Loading presentation...

Present Remotely

Send the link below via email or IM


Present to your audience

Start remote presentation

  • Invited audience members will follow you as you navigate and present
  • People invited to a presentation do not need a Prezi account
  • This link expires 10 minutes after you close the presentation
  • A maximum of 30 users can follow your presentation
  • Learn more about this feature in our knowledge base article

Do you really want to delete this prezi?

Neither you, nor the coeditors you shared it with will be able to recover it again.


Make your likes visible on Facebook?

Connect your Facebook account to Prezi and let your likes appear on your timeline.
You can change this under Settings & Account at any time.

No, thanks

Shakespeare, Julius Caesar, and the Elizabethan Era

No description

Liana R

on 16 January 2015

Comments (0)

Please log in to add your comment.

Report abuse

Transcript of Shakespeare, Julius Caesar, and the Elizabethan Era

Shakespeare, Julius Caesar,
and the Elizabethan Era

William Shakespeare
Baptized April 26, 1564. Since children were usually baptized 3-4 days after birth, we can

hat Shakespeare was born on April 23.
Grew up in Stratford-upon-Avon, a country-side town
Parents were middle-class folks
Shakespeare was educated in an all-boys grammar school. This was like the "public school" of the day. He would have studied Latin and classical authors (Ovid, Virgil, Cicero, etc.)
At the age of 18, Shakespeare married a woman named Anne Hathaway, who was 26 years old at the time. They had three children: Hamnet, Judith, and Susanna.
Their marriage happened fast for that day and age and six months after the wedding, Anne gave birth to a daughter.
Shakespeare: What's the Big Deal?
Shakespeare lived and died around 400 years ago. His language is archaic and sometimes hard to understand. So why do we all still read him?
i) He is considered one of the greatest writers in the English language
ii) He helped to shape the English language itself
iii) He wrote about issues that we're still
concerned about today
His complete works include 38 plays, 154 sonnets, and 2 long narrative poems.
But Shakespeare’s magic could not copied be;
Within that circle none durst walk but he.
- John Dryden (1631–1700) Essay of Dramatic Poesy
He was the man who of all modern, and perhaps ancient poets, had the largest and most comprehensive soul.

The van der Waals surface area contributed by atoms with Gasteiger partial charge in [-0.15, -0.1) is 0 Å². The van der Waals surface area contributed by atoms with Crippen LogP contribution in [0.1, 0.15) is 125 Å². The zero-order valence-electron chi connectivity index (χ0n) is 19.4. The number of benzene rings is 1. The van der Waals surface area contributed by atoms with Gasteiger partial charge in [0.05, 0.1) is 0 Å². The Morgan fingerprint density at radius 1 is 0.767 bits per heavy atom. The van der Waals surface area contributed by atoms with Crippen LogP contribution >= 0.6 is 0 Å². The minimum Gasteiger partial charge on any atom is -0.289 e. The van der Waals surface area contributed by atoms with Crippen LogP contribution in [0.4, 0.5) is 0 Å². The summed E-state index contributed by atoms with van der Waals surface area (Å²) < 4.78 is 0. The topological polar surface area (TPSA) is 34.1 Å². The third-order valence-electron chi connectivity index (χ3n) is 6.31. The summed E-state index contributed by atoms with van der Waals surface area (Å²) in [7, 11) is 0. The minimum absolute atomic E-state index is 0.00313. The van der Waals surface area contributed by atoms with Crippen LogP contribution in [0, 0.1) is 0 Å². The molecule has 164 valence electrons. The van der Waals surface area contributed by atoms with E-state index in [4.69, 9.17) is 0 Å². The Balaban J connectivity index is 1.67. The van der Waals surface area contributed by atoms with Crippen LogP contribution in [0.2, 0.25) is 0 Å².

- John Dryden (1631-1700), Essay of Dramatic Poesy
He was not of an age, but for all time!
- Ben Jonson (1573-1637), Preface to the First Folio
During Shakespeare's lifetime, English grammar, spelling, and pronunciation were not as standardized as they are today.
The ways in which he used language helped to set a standard for the way we still use language now
He also created a large number of new words and phrases that are commonplace today
Words and Phrases Coined (or made popular) by Shakespeare
"a laughing stock"
"eaten out of house and home"
"as dead as a doornail"
"in a pickle"
"come what may"
"love is blind"
"vanish into thin air"
"too much of a good thing"
His biggest concerns included: love, death, war, fate,
violence, greed, lust, fear, aging, youth, and what it means to be human
Actor and Playwright
Sometime in the late 1580s or early 1590s, Shakespeare began his career in London.
By then he was well known enough that other playwrights were attacking him in writing. (One called him an "upstart crow"!)
Theatre company: The Lord Chamberlain's Men, name changed to The Kings Men after the death of Queen Elizabeth in 1603
1599 - The Globe Theatre constructed on the bank of the river Thames
The Elizabethan Era
Theater was a major popular art form at the time.
Also part of the larger "Age of Exploration." Europe wanted to conquer the "new world."

1558 - 1603
Elizabethan Theatre
Theatre became HUGE during this period.
Plays were performed at court and at public playhouses. In this era, drama was a unifying force, in that the Court and the commoners all saw the same works. Poor citizens could gain ground-level entry for just a penny. Poor theatergoers were known as "groundlings," and they had to stand up during the entire play.
The public theatres also became sites for bear-baiting, prostitution, gambling, and other "immoral" activities - they were therefore a target of opposition from Puritans and church officials.
No women were involved - boys or young men played all the female roles.
No lights, special effects, or elaborate backgrounds like we have today
Elizabethan costuming
Julius Caesar
first performed in 1599
Shakespeare's audience would have been familiar with the story
dares the audience to make connections between the fall of the Roman Republic and their own times
beginning of the play: the Roman Republic is in trouble.
as Rome expanded into an empire, faced with large areas to govern and increased power of the army
Questions to Consider
The Roman Republic functioned so well because of the high value it placed on friendship and on eloquence in speech in writing.
How do eloquence and friendship help to destroy the Republic in Shakespeare's Julius Caesar? In what ways are eloquence and friendship beneficial? dangerous?
Video: The Globe Theatre
Full transcript